Public Key (Liv)

The washing machines were located in a narrow hallway. There was barely enough room to walk past them. I managed to fold my laundry down there. I went outside to fold the sheet, but finding the ground still damp, and not trusting my folding skills, I brought it upstairs into the lodge’s main room.

I was brought up short as I walked in the back door. Oakley was there, behind his desk. Across from it was someone else. A stranger.

I had to physically force myself to lift one foot, then the other, and so continue into the room.

Oakley turned and nodded at me. The stranger leaned around him and smiled a big smile. She was in her mid twenties – my age, I corrected myself – and wore a windbreaker and a wide-brimmed hat.

She said something to me that sounded like English played backwards.

I cocked my head stupidly.

English? she asked.

I nodded.

She grinned at me.

Oh, ah – yes, I said. English.

You’re dragging your sheet, she said.

I swallowed, forced myself to look down. Oh. Thanks.

I lifted it up, began folding it.

To my abject horror the woman came over to me, took one end of the sheet and pulled it tight between us.

Fold, she said. And again, when the time was right.

She walked forward and pressed her corners of the sheet into my hands. I looked down to where her hands touched mine. Then snapped my eyes back up to hers. And found her grinning at me, like I was just a big kid.

Good luck, she said, and went back

Thanks, I said to her back. She signed a piece of paper, shook Oakley’s hand, smiled at me, and left.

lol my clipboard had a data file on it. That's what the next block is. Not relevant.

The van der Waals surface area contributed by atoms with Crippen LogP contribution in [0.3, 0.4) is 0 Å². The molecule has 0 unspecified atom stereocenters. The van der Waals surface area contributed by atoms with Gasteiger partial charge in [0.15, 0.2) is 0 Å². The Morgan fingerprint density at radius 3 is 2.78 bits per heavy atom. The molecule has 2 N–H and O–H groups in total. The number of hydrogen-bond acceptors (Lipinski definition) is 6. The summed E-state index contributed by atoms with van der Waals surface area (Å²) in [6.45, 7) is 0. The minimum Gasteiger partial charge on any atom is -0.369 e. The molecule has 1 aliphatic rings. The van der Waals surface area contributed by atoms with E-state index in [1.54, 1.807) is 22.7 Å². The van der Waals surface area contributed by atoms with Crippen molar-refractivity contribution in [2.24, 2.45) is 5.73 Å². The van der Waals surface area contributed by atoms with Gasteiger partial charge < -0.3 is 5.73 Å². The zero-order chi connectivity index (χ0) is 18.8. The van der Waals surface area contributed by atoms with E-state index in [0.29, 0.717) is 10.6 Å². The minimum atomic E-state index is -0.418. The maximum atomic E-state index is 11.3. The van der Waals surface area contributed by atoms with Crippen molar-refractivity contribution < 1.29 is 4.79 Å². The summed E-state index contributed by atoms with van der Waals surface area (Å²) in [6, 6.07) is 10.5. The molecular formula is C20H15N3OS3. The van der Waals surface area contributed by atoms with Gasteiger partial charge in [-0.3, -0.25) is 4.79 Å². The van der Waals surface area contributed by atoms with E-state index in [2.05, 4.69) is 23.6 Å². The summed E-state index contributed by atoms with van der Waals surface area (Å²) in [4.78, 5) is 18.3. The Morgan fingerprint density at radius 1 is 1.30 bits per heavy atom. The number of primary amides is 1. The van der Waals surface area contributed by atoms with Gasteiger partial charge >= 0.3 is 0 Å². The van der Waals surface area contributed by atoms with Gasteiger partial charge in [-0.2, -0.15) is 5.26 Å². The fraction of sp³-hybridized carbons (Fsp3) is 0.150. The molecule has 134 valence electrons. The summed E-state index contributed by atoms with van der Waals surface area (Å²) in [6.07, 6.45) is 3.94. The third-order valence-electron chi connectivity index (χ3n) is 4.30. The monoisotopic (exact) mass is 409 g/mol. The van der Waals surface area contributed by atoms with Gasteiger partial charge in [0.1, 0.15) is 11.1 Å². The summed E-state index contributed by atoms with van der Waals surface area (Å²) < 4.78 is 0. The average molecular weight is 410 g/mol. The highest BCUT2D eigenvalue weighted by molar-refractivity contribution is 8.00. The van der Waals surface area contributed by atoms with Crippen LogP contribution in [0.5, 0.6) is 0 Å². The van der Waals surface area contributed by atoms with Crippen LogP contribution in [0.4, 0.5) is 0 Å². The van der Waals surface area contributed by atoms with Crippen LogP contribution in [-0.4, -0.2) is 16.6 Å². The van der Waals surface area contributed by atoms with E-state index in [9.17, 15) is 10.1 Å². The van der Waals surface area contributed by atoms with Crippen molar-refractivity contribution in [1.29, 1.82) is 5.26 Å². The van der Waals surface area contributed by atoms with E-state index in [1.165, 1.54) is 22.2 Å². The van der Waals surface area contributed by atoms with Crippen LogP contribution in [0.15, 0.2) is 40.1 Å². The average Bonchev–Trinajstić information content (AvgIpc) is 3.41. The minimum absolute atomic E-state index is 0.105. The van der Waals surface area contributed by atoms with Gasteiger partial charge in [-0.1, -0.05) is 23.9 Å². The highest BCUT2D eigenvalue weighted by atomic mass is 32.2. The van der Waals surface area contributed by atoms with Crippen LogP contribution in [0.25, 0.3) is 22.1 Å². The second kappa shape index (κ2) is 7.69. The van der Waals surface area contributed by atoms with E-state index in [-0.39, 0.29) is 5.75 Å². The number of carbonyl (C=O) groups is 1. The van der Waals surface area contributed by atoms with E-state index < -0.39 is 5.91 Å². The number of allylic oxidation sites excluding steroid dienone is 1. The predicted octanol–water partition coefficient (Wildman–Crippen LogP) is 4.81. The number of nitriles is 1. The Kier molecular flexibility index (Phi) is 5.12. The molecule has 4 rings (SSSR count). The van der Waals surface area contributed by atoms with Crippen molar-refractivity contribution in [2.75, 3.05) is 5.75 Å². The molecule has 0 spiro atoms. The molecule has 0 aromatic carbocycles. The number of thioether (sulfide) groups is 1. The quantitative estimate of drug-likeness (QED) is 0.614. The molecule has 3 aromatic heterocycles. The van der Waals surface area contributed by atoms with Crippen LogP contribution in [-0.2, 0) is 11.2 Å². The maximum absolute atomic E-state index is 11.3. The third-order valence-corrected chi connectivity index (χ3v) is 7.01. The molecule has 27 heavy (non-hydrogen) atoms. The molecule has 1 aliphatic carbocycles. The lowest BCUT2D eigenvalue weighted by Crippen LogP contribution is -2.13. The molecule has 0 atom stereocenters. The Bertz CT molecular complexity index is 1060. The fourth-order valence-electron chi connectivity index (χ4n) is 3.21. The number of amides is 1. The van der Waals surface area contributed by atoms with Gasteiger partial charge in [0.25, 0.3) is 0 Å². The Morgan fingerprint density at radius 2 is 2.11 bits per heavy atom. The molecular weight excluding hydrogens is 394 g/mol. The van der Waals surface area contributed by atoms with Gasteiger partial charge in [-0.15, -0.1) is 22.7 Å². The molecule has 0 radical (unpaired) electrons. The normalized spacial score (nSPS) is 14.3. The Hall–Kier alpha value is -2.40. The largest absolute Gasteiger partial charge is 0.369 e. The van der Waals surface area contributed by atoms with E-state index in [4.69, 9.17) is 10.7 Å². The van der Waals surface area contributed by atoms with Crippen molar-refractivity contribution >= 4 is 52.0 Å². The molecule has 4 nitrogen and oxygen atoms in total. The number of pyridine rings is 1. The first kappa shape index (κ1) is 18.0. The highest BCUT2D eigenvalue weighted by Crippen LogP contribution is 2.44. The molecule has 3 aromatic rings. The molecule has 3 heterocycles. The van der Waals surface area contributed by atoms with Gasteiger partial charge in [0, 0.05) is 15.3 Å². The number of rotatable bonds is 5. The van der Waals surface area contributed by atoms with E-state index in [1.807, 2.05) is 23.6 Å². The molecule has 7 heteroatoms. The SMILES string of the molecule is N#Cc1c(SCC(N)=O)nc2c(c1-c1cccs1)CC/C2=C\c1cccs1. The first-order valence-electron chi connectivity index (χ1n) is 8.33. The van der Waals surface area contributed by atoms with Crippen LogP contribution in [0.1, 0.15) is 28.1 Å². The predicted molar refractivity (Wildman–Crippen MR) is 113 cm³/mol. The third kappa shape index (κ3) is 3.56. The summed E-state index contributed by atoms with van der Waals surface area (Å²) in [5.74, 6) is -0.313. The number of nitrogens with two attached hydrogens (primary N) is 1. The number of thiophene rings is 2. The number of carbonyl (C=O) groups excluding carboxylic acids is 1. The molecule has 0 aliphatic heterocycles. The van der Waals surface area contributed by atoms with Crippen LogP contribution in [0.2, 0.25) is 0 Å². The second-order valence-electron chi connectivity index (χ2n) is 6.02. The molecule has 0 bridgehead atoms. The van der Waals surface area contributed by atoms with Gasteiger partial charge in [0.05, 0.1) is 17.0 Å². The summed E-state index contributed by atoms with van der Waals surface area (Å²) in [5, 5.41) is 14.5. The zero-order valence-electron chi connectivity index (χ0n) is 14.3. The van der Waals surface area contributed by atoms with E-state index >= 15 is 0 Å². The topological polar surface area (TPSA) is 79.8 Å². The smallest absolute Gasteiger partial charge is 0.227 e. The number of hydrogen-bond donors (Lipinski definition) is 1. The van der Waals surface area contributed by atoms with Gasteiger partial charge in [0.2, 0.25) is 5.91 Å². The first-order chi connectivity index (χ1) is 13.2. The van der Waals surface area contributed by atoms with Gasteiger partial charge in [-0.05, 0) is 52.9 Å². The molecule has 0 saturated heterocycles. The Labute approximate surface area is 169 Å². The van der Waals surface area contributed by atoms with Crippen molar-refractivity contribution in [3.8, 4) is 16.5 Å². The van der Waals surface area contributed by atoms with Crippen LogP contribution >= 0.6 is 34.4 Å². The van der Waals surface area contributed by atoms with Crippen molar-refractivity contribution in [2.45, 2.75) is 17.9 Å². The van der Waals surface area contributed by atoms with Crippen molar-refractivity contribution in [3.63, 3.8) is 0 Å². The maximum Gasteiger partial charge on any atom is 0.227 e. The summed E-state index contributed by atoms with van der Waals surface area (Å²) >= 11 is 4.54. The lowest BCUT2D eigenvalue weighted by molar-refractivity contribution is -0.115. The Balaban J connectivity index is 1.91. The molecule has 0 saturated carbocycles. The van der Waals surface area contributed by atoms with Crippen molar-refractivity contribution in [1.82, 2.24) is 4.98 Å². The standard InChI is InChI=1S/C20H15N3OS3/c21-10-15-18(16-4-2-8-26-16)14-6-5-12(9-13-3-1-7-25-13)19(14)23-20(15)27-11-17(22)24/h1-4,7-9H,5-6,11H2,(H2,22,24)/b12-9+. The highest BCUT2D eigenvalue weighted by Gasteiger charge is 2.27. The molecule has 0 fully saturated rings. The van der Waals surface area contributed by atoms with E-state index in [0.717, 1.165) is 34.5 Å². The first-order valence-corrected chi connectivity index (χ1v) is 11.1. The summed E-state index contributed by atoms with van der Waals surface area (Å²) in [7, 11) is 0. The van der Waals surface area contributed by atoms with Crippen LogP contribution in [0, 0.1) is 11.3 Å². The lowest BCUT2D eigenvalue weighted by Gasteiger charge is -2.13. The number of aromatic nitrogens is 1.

As the front door closed I could see a guy in a matching windbreaker standing by an Escalade. He looked confident and in control. I wanted to look for a rock to hide under. And die.

The door closed. I was back under my rock.

I saw Oakley looking at me. Check that: flat-out staring at me.

Uhh… laundry day, I said.


She seemed nice? I tried.

Bucky, he said, you haven’t seen a girl in a very long time.

I laughed. It came out kind of squeaky. Yeah, it’s been a while.

You sure you’re doing right by yourself, camped out all by your lonesome?

My head spun.

Yes, I said. Very sure.

Suit yourself, mate.

No, I said, realizing I’d been rude. I mean-

No, it’s none of my business.

I’m having a great time here, really. It’s just what I-

Shut up, he said. Cuppa tea?

I… fuck. Yeah, sure.

Good. Go put the billy up.

I stood there cross-eyed until context worked its magic. I found the hot-plate, turned it on, and before I could count a hundred there was water boiling.

Compared to a campfire it seemed almost magical. And absolutely boring. Thoroughly dull. My campfire may have been no more magical. But it was a different kind of magic, and one I was quickly coming to prefer.

I poured us tea. I begged off to go fetch my laptop and the rest of my laundry. By the time I got back upstairs he was taking out the teabags. He’d also produced a box of cookies.

Straight from BrizVegas, he said. My mother sends me a care package every now and again.

Briz… Brisbane?

He nodded. Never been?

No, ah… one continent at a time.